Clutches and Costco
I’ve been working on a couple of stories this week that have required me to make a dozen or so calls to providers. Since I cover mostly the vendors in the industry, that’s usually Theresa and Elizabeth’s domain.
These are a few things that I heard that, while they didn’t quite fit into any of the stories I’m working on, resonated with me for one reason or another.
From Steve Nelson, who’s in a Round 1 bid area in Florida:
We’re forging ahead with cash customers. CMS in their wisdom has forgotten all about the patient. The patient is not getting served. We’re getting phone calls from areas that we used to take care of from patients needing help. It’s a crying shame. CMS is so blind to what they’re doing.
A lot of people are going cash because they’re tired of the game.
I’ve spoken to a lot of physicians and they’re going to get out. They don’t like what’s going on. They don’t like the audits. I said, ‘Welcome to the club.’
From Daryl Bowman, who’s in a Round 2 area in California:
I was offered support surfaces only. I had bid for beds and some other stuff. How can I do support surfaces but not beds? It’s like doing the clutches, but not the cars. I didn’t accept it.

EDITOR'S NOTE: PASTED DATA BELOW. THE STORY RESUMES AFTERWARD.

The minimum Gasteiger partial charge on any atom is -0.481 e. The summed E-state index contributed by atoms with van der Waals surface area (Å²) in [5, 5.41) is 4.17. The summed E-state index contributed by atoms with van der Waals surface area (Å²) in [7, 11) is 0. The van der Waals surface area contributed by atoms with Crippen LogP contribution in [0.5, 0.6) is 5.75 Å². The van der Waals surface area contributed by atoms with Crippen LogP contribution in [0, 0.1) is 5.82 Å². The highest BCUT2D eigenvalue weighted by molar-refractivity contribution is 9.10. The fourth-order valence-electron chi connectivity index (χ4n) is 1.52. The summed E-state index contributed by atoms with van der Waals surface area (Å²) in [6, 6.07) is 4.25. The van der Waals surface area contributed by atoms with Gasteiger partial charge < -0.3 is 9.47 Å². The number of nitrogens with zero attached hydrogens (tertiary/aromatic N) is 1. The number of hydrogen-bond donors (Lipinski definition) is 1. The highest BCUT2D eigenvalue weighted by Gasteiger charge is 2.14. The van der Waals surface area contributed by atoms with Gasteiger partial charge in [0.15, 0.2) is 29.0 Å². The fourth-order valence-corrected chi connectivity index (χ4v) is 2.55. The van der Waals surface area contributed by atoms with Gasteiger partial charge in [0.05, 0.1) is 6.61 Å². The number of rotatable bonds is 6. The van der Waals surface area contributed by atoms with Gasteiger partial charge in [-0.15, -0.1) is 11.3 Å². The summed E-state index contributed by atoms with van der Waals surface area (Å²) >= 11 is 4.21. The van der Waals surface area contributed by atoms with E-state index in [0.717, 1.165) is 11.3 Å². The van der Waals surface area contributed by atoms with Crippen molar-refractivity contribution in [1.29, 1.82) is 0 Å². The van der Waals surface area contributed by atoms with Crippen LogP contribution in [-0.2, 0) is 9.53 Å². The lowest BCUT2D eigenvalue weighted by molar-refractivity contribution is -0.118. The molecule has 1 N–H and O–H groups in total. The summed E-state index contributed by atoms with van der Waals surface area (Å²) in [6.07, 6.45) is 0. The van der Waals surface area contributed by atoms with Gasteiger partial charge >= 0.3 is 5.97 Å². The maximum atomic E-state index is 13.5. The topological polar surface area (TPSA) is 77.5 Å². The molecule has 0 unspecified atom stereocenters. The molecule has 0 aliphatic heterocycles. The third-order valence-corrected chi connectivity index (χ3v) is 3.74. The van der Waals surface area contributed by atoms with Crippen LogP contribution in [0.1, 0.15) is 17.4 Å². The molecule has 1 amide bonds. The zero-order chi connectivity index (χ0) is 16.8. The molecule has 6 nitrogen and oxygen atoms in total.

Two years ago, Medicare was 70% of my revenue. I started moving that to retail and Medicare Advantage. Over the past two years, I’ve decreased it to below 50%. Still, I’m going to take a 40% hit on revenue. With me, that’s a lot. Because we’re a small company, we’ve downsized to only two employees. At my height, I had five.
For retail, we have a Costco approach. We have a warehouse set up that you can walk in and the shelving is set up as retail. A person can come in and browse, but we’re still meeting the customer one on one. We sell a lot of wound care and incontinence retail.